How to save your house plants


Most houseplants require different amounts of sun, water and care. Here are four common problems and their solutions, as provided by Emma Sibley in her book, The little book of house plants and other greenery.


Overwatering through the winter when most plants go into dormancy is a common error. In most instances you will need to decrease watering to once every two weeks otherwise the roots may sit in water, which can cause root rot. Other side effects of overwatering are leaves wilting and yellowing, or starting to drop off and turn brown.

Scorching and Burning

Scorching and burnt leaves can also be a problem for some house plants. Too much direct sunlight can harm delicate leaves so if you notice brown marks and crispy edges, then move your plant to another position. A lack of sun can also be a problem as it may stunt the growth of the plant or stop the plant from flowering. If this happens, move your plant to another spot.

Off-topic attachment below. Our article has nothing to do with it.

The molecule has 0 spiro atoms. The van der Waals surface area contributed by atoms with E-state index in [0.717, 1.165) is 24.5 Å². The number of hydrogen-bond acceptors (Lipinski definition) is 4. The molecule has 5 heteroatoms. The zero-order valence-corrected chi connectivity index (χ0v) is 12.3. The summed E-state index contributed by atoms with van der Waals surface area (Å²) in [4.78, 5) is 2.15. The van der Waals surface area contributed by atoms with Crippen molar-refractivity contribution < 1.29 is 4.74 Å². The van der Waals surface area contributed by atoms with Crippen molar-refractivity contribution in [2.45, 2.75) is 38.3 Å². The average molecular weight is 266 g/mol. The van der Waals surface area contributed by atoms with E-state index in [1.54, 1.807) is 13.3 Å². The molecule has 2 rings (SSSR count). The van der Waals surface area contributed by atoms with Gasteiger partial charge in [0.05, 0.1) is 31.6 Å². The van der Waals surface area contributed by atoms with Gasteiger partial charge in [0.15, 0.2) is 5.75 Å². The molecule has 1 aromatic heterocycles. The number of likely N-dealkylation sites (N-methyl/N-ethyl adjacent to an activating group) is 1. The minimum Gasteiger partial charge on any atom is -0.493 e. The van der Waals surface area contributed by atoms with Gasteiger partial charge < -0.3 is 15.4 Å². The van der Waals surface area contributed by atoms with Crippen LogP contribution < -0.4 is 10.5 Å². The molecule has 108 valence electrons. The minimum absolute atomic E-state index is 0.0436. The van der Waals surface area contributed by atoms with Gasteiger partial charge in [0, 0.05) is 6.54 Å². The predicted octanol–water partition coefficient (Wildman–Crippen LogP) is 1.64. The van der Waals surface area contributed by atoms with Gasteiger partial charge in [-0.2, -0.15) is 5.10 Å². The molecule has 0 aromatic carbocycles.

No Growth

If you have had a plant for a while and have noticed no signs of growth, this could be caused by a number of things. It could be due to underwatering in the summer or overwatering in the winter. Another possible cause is stunted growth, which can happen when you haven’t repotted your plant for a long time. Plants should ideally be repotted as they grow. If a plant is not repotted, its roots can become cramped and root-bound.


If your plant seems to be shedding a lot of leaves this could be an indication that there has been a change in temperature or that you are underwatering. It is important to be aware that shedding is a natural process by which plants self-propagate. If you are concerned, then try moving your plant to a new location.

Translation Julia Gorodecky  Photography Stocksnap